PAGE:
Anything But Boring
"When I was a child, I had a book about an elephant, and it was actually cut into the shape of an elephant," Gold marveled. "The creator made the shape and the content so that they could both be simultaneously, not separately, experienced. … You could never put the elephant book on an e-book and have it mean the same thing as the [print version.]"
As a result, the future of reading will involve creating a deep, resonant experience for readers, with attention paid to all aspects of the vehicle, the content, the medium and the function of design.
Following form with function
Gold's studies into reading gave birth to exciting new technologies developed by his colleagues, some simple, others wildly futuristic. "Infinite Books" employ a hyperbolic browser that allows readers to navigate through a narrative structure. In one example, the reader interactively chooses the path of the main character, Henry, as he walks through different phases of his day and world. "Sonic Books," like the Listen Reader, look like normal books, only the paper is embedded with sensors that allow the reader to conduct background music for each page with a brush of the hand across the page.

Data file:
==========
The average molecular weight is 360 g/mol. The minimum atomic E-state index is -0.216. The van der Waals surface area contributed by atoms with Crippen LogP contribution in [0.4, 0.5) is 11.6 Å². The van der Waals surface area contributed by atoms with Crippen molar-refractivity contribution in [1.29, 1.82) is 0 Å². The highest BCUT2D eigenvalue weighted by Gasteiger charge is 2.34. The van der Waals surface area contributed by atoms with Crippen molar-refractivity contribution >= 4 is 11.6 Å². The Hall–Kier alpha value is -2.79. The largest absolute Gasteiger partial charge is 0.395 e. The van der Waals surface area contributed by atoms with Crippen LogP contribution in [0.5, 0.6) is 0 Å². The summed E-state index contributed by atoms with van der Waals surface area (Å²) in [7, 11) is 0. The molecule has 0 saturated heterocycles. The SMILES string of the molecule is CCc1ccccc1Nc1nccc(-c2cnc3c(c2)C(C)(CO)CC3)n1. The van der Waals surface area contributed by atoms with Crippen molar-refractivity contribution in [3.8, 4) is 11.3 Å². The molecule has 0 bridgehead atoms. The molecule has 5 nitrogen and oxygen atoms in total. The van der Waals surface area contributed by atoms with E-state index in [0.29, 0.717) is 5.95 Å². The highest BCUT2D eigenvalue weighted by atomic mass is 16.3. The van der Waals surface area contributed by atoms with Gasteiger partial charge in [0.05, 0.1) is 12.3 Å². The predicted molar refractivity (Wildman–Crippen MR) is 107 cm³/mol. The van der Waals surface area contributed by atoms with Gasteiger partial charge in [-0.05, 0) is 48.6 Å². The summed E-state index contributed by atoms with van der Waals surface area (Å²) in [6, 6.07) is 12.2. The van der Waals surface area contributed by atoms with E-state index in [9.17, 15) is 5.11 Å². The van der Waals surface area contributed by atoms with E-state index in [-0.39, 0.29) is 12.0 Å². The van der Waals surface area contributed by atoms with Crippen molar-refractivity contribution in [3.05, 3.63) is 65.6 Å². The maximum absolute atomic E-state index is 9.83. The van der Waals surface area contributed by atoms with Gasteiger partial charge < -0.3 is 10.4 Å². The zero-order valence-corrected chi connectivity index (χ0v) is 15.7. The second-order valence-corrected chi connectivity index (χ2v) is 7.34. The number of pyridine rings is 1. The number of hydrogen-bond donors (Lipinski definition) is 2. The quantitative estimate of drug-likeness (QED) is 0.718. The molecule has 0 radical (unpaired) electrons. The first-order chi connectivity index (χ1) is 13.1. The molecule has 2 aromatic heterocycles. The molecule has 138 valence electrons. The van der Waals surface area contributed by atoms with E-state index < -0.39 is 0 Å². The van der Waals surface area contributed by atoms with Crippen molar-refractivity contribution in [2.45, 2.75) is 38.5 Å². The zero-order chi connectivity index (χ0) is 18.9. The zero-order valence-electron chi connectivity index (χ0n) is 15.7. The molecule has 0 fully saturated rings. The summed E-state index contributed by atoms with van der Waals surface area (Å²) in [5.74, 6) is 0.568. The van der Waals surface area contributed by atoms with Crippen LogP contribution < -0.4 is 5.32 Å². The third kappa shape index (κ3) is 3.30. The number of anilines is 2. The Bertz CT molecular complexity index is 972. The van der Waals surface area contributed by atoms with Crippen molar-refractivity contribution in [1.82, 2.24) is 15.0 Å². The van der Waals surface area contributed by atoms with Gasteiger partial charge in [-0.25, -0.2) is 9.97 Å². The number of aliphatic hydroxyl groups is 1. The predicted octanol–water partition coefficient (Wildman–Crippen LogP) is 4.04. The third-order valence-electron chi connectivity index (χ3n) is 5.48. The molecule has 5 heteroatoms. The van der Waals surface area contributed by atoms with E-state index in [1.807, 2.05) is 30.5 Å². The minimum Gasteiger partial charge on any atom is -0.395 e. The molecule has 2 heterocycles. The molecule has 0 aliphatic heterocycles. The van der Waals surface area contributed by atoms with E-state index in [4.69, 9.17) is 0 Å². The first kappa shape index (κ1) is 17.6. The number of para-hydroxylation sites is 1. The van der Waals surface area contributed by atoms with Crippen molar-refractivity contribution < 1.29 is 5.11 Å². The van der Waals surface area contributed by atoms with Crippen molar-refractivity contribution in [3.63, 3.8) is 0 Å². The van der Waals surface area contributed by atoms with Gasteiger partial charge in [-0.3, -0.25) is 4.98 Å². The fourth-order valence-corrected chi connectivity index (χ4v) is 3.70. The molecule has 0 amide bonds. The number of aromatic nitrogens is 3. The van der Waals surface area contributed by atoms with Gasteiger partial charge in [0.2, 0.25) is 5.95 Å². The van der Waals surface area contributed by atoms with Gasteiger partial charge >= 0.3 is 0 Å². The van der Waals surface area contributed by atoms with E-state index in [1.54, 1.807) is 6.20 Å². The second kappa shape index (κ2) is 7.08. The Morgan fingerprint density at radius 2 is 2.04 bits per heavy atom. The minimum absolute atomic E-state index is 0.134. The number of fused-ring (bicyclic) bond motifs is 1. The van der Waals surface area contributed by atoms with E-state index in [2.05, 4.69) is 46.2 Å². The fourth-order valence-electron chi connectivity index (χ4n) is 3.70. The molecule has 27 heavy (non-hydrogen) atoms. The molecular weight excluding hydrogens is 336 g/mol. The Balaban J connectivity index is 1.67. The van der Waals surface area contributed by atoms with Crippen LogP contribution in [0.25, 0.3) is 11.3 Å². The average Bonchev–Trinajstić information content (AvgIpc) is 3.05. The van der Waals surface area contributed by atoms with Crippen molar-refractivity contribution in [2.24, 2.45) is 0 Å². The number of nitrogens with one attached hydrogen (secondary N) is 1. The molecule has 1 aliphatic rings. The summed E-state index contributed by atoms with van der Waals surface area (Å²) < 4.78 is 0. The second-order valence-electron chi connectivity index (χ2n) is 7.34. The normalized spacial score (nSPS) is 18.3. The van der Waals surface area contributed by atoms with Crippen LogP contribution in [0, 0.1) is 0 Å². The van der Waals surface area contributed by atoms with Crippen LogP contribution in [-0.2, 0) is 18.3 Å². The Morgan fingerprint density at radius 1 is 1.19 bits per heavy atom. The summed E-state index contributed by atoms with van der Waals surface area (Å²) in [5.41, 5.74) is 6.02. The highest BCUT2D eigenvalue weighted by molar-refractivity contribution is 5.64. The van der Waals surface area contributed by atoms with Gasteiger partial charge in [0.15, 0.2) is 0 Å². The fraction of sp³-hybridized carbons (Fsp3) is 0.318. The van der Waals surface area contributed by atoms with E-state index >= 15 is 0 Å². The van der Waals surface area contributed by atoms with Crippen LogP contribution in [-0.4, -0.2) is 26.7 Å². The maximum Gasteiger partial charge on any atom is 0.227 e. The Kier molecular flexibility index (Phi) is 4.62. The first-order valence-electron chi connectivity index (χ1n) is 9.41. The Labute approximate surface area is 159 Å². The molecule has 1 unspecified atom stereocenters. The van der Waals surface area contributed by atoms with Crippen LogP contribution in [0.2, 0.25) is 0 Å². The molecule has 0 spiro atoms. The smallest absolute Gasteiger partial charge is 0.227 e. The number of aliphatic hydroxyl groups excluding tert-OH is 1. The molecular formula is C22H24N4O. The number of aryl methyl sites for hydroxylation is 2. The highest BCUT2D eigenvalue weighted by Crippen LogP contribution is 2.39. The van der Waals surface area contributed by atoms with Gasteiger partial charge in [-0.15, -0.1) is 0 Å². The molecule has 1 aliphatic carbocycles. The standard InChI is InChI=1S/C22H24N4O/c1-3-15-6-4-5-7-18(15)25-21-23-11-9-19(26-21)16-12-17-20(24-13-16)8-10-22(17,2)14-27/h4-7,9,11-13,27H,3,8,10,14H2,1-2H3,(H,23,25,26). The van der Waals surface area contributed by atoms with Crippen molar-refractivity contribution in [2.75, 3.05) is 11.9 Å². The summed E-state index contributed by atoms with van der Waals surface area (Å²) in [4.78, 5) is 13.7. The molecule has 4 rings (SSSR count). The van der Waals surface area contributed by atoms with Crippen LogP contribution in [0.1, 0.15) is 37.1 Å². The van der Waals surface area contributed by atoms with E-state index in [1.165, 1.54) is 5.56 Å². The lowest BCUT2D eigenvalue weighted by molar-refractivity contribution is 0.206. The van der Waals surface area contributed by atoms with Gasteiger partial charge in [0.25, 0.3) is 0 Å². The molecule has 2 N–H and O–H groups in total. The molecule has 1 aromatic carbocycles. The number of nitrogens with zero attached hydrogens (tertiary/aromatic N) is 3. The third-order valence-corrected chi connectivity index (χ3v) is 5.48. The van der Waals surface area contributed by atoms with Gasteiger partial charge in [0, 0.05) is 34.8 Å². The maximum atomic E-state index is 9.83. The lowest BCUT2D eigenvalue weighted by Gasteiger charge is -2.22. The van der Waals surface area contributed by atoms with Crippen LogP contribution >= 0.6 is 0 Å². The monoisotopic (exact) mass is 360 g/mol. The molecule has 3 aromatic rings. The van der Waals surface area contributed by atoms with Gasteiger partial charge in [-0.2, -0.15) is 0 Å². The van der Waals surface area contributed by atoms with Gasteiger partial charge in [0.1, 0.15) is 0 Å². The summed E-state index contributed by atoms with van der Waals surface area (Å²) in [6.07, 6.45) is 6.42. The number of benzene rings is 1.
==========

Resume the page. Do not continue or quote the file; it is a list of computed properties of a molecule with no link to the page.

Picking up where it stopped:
"Spoken Books" were born with the Reading Eye Dog, a several-foot tall robotic-looking dog that reads text aloud to its audience. The "Very Long Book" electronically projects on three 18-ft. panels that reveal asides and additional topical information as the reader walks the wall, so to speak. "Very Fast Books" are high-tech speed readers that fire single words at a time, allowing the reader to control the speed. Other technologies, like "Deep Books," offer "fluid stories," whereby the reading devices enable readers to touch on key words, initiating text breaks and bends, alternative sentence endings, jokes, asides or more information.
Taking to the highways